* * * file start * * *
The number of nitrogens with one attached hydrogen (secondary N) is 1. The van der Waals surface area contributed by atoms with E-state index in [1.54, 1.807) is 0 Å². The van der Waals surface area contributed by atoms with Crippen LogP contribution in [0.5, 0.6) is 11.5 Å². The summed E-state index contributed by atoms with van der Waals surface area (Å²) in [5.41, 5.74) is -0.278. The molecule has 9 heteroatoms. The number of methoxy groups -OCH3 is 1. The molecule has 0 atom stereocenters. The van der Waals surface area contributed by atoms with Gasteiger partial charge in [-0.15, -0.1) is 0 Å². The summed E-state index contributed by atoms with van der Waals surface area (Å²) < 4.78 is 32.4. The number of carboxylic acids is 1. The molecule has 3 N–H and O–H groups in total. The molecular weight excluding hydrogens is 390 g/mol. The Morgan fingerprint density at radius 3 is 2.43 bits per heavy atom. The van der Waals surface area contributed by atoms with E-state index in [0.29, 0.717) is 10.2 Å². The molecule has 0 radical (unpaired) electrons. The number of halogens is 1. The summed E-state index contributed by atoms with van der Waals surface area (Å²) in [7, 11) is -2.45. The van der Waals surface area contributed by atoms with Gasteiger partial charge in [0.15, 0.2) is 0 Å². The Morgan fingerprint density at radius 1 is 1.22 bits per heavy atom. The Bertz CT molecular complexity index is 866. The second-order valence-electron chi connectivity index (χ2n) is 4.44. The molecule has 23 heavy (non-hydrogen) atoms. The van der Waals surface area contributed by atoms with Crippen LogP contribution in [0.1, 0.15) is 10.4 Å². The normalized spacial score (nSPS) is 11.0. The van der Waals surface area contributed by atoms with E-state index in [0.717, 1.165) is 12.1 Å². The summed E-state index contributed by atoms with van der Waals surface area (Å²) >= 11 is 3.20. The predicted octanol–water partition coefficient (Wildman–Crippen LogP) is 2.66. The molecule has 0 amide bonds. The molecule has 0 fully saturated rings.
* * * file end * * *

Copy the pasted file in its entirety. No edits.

The number of nitrogens with one attached hydrogen (secondary N) is 1. The van der Waals surface area contributed by atoms with E-state index in [1.54, 1.807) is 0 Å². The van der Waals surface area contributed by atoms with Crippen LogP contribution in [0.5, 0.6) is 11.5 Å². The summed E-state index contributed by atoms with van der Waals surface area (Å²) in [5.41, 5.74) is -0.278. The molecule has 9 heteroatoms. The number of methoxy groups -OCH3 is 1. The molecule has 0 atom stereocenters. The van der Waals surface area contributed by atoms with Gasteiger partial charge in [-0.15, -0.1) is 0 Å². The summed E-state index contributed by atoms with van der Waals surface area (Å²) < 4.78 is 32.4. The number of carboxylic acids is 1. The molecule has 3 N–H and O–H groups in total. The molecular weight excluding hydrogens is 390 g/mol. The Morgan fingerprint density at radius 3 is 2.43 bits per heavy atom. The van der Waals surface area contributed by atoms with E-state index in [0.29, 0.717) is 10.2 Å². The molecule has 0 radical (unpaired) electrons. The number of halogens is 1. The summed E-state index contributed by atoms with van der Waals surface area (Å²) in [7, 11) is -2.45. The van der Waals surface area contributed by atoms with Gasteiger partial charge in [0.15, 0.2) is 0 Å². The Morgan fingerprint density at radius 1 is 1.22 bits per heavy atom. The Bertz CT molecular complexity index is 866. The second-order valence-electron chi connectivity index (χ2n) is 4.44. The molecule has 23 heavy (non-hydrogen) atoms. The van der Waals surface area contributed by atoms with Crippen LogP contribution in [0.1, 0.15) is 10.4 Å². The normalized spacial score (nSPS) is 11.0. The van der Waals surface area contributed by atoms with E-state index in [0.717, 1.165) is 12.1 Å². The summed E-state index contributed by atoms with van der Waals surface area (Å²) >= 11 is 3.20. The predicted octanol–water partition coefficient (Wildman–Crippen LogP) is 2.66. The molecule has 0 amide bonds. The molecule has 0 fully saturated rings.